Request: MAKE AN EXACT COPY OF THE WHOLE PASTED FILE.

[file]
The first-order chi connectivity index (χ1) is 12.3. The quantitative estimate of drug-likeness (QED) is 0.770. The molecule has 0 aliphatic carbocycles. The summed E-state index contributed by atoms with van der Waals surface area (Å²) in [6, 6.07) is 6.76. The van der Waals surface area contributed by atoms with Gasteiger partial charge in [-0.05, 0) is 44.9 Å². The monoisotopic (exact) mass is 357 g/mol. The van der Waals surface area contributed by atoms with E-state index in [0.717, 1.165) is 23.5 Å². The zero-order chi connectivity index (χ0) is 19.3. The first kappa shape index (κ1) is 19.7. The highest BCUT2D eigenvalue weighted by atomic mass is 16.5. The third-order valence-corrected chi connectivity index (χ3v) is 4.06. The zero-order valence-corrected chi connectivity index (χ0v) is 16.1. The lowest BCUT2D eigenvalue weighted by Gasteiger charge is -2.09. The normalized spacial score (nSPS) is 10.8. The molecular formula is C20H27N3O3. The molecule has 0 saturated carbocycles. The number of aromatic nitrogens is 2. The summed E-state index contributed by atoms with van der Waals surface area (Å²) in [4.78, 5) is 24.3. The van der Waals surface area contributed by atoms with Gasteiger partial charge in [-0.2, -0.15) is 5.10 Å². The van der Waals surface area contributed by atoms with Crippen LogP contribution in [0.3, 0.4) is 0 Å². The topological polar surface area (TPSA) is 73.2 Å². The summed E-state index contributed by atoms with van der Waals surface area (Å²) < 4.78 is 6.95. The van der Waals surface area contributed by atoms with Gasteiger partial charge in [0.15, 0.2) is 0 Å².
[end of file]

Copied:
The first-order chi connectivity index (χ1) is 12.3. The quantitative estimate of drug-likeness (QED) is 0.770. The molecule has 0 aliphatic carbocycles. The summed E-state index contributed by atoms with van der Waals surface area (Å²) in [6, 6.07) is 6.76. The van der Waals surface area contributed by atoms with Gasteiger partial charge in [-0.05, 0) is 44.9 Å². The monoisotopic (exact) mass is 357 g/mol. The van der Waals surface area contributed by atoms with E-state index in [0.717, 1.165) is 23.5 Å². The zero-order chi connectivity index (χ0) is 19.3. The first kappa shape index (κ1) is 19.7. The highest BCUT2D eigenvalue weighted by atomic mass is 16.5. The third-order valence-corrected chi connectivity index (χ3v) is 4.06. The zero-order valence-corrected chi connectivity index (χ0v) is 16.1. The lowest BCUT2D eigenvalue weighted by Gasteiger charge is -2.09. The normalized spacial score (nSPS) is 10.8. The molecular formula is C20H27N3O3. The molecule has 0 saturated carbocycles. The number of aromatic nitrogens is 2. The summed E-state index contributed by atoms with van der Waals surface area (Å²) in [4.78, 5) is 24.3. The van der Waals surface area contributed by atoms with Gasteiger partial charge in [-0.2, -0.15) is 5.10 Å². The van der Waals surface area contributed by atoms with Crippen LogP contribution in [0.3, 0.4) is 0 Å². The topological polar surface area (TPSA) is 73.2 Å². The summed E-state index contributed by atoms with van der Waals surface area (Å²) < 4.78 is 6.95. The van der Waals surface area contributed by atoms with Gasteiger partial charge in [0.15, 0.2) is 0 Å².